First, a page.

Background: Despite the availability of free routine immunizations in low- and middle-income countries, many children are not completely vaccinated, vaccinated late for age, or drop out from the course of the immunization schedule. Without the technology to model and visualize risk of large datasets, vaccinators and policy makers are unable to identify target groups and individuals at high risk of dropping out; thus default rates remain high, preventing universal immunization coverage. Predictive analytics algorithm leverages artificial intelligence and uses statistical modeling, machine learning, and multidimensional data mining to accurately identify children who are most likely to delay or miss their follow-up immunization visits. Objective: This study aimed to conduct feasibility testing and validation of a predictive analytics algorithm to identify the children who are likely to default on subsequent immunization visits for any vaccine included in the routine immunization schedule. Methods: The algorithm was developed using 47,554 longitudinal immunization records, which were classified into the training and validation cohorts. Four machine learning models (random forest; recursive partitioning; support vector machines, SVMs; and C-forest) were used to generate the algorithm that predicts the likelihood of each child defaulting from the follow-up immunization visit. The following variables were used in the models as predictors of defaulting: gender of the child, language spoken at the child’s house, place of residence of the child (town or city), enrollment vaccine, timeliness of vaccination, enrolling staff (vaccinator or others), date of birth (accurate or estimated), and age group of the child. The models were encapsulated in the predictive engine, which identified the most appropriate method to use in a given case. Each of the models was assessed in terms of accuracy, precision (positive predictive value), sensitivity, specificity and negative predictive value, and area under the curve (AUC). Results: Out of 11,889 cases in the validation dataset, the random forest model correctly predicted 8994 cases, yielding 94.9% sensitivity and 54.9% specificity. The C-forest model, SVMs, and recursive partitioning models improved prediction by achieving 352, 376, and 389 correctly predicted cases, respectively, above the predictions made by the random forest model. All models had a C-statistic of 0.750 or above, whereas the highest statistic (AUC 0.791, 95% CI 0.784-0.798) was observed in the recursive partitioning algorithm. Conclusions: This feasibility study demonstrates that predictive analytics can accurately identify children who are at a higher risk for defaulting on follow-up immunization visits. Correct identification of potential defaulters opens a window for evidence-based targeted interventions in resource limited settings to achieve optimal immunization coverage and timeliness.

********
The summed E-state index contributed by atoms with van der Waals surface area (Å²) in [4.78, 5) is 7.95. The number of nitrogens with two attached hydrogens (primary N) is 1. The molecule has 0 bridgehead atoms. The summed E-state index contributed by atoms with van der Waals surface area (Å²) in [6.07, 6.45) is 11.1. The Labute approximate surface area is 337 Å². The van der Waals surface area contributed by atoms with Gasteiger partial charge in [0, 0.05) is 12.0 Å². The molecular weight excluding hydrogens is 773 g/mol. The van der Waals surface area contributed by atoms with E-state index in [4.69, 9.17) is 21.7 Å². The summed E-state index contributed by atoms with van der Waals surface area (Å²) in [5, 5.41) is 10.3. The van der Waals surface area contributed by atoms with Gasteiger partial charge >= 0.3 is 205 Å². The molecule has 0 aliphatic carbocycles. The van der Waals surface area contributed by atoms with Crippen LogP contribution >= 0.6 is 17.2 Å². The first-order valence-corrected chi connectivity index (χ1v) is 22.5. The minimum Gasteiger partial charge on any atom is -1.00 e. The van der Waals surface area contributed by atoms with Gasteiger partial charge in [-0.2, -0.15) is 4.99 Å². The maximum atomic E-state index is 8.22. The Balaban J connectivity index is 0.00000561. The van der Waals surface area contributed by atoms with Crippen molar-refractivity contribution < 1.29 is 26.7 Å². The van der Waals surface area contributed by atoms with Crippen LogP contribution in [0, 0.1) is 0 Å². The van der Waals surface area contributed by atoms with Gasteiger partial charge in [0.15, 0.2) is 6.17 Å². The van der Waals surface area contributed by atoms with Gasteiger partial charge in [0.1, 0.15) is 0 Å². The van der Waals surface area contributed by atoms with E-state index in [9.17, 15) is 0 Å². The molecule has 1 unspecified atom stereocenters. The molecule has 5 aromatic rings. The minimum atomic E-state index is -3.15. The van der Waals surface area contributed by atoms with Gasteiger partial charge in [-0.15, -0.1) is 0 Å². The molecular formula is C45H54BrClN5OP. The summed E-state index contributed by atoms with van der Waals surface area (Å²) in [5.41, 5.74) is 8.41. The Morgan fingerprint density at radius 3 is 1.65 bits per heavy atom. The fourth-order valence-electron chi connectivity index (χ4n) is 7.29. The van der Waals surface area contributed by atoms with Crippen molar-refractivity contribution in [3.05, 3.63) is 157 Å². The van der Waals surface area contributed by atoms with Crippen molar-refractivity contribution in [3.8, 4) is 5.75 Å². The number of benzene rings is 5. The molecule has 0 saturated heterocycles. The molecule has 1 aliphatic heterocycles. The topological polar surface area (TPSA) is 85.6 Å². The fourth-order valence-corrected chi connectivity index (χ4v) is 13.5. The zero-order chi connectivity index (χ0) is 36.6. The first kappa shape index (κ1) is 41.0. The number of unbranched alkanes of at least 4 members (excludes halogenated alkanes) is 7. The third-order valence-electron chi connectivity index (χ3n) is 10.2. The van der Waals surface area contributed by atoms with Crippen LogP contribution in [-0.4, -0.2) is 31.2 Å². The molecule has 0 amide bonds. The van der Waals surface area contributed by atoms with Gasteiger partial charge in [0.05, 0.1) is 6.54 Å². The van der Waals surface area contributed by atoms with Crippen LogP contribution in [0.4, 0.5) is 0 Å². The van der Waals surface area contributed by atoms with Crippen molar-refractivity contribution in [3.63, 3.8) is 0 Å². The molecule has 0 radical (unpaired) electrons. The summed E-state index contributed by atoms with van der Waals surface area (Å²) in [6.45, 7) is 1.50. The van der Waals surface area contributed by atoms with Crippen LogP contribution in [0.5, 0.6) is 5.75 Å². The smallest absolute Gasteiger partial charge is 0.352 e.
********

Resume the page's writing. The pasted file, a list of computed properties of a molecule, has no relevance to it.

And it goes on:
• Source: Wikimedia Commons; Copyright: NIAID; URL: https://commons.wikimedia.org/wiki/File:Asthma_Inhaler_(29172634251).jpg; License: Creative Commons Attribution (CC-BY).

    Overlap of Asthma and Chronic Obstructive Pulmonary Disease in Patients in the United States: Analysis of Prevalence, Features, and Subtypes

    Abstract: